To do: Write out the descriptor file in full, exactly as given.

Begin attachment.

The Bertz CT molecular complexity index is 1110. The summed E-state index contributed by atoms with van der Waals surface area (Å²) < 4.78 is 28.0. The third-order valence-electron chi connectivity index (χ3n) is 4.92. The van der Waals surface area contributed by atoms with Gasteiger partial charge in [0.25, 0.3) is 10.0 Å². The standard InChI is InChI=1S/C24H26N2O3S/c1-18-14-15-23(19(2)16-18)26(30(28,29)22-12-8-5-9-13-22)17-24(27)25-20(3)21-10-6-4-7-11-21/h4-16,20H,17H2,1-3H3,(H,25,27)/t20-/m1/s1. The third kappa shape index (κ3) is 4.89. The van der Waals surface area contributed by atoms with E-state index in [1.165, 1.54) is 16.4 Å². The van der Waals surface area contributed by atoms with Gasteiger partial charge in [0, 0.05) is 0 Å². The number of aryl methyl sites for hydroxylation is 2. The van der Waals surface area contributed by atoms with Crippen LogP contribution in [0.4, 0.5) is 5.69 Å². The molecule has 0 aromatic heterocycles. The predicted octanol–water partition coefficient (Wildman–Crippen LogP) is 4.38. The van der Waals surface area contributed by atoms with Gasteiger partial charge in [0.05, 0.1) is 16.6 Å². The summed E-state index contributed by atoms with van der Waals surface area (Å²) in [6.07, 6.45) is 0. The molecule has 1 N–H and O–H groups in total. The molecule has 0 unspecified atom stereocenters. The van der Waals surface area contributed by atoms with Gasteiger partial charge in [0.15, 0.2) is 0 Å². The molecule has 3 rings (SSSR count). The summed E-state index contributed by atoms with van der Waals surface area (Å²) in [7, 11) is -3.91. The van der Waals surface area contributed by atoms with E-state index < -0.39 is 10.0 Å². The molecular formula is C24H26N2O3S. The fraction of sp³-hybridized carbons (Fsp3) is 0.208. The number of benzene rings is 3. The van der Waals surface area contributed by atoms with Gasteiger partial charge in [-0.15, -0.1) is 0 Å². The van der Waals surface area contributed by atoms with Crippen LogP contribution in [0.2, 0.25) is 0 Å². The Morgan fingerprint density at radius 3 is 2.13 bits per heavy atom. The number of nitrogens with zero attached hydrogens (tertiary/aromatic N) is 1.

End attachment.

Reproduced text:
The Bertz CT molecular complexity index is 1110. The summed E-state index contributed by atoms with van der Waals surface area (Å²) < 4.78 is 28.0. The third-order valence-electron chi connectivity index (χ3n) is 4.92. The van der Waals surface area contributed by atoms with Gasteiger partial charge in [0.25, 0.3) is 10.0 Å². The standard InChI is InChI=1S/C24H26N2O3S/c1-18-14-15-23(19(2)16-18)26(30(28,29)22-12-8-5-9-13-22)17-24(27)25-20(3)21-10-6-4-7-11-21/h4-16,20H,17H2,1-3H3,(H,25,27)/t20-/m1/s1. The third kappa shape index (κ3) is 4.89. The van der Waals surface area contributed by atoms with E-state index in [1.165, 1.54) is 16.4 Å². The van der Waals surface area contributed by atoms with Gasteiger partial charge in [0, 0.05) is 0 Å². The number of aryl methyl sites for hydroxylation is 2. The van der Waals surface area contributed by atoms with Crippen LogP contribution in [0.4, 0.5) is 5.69 Å². The molecule has 0 aromatic heterocycles. The predicted octanol–water partition coefficient (Wildman–Crippen LogP) is 4.38. The van der Waals surface area contributed by atoms with Gasteiger partial charge in [0.05, 0.1) is 16.6 Å². The summed E-state index contributed by atoms with van der Waals surface area (Å²) in [6.07, 6.45) is 0. The molecule has 1 N–H and O–H groups in total. The molecule has 0 unspecified atom stereocenters. The van der Waals surface area contributed by atoms with Gasteiger partial charge in [0.15, 0.2) is 0 Å². The molecule has 3 rings (SSSR count). The summed E-state index contributed by atoms with van der Waals surface area (Å²) in [7, 11) is -3.91. The van der Waals surface area contributed by atoms with E-state index < -0.39 is 10.0 Å². The molecular formula is C24H26N2O3S. The fraction of sp³-hybridized carbons (Fsp3) is 0.208. The number of benzene rings is 3. The van der Waals surface area contributed by atoms with Gasteiger partial charge in [-0.15, -0.1) is 0 Å². The van der Waals surface area contributed by atoms with Crippen LogP contribution in [0.2, 0.25) is 0 Å². The Morgan fingerprint density at radius 3 is 2.13 bits per heavy atom. The number of nitrogens with zero attached hydrogens (tertiary/aromatic N) is 1.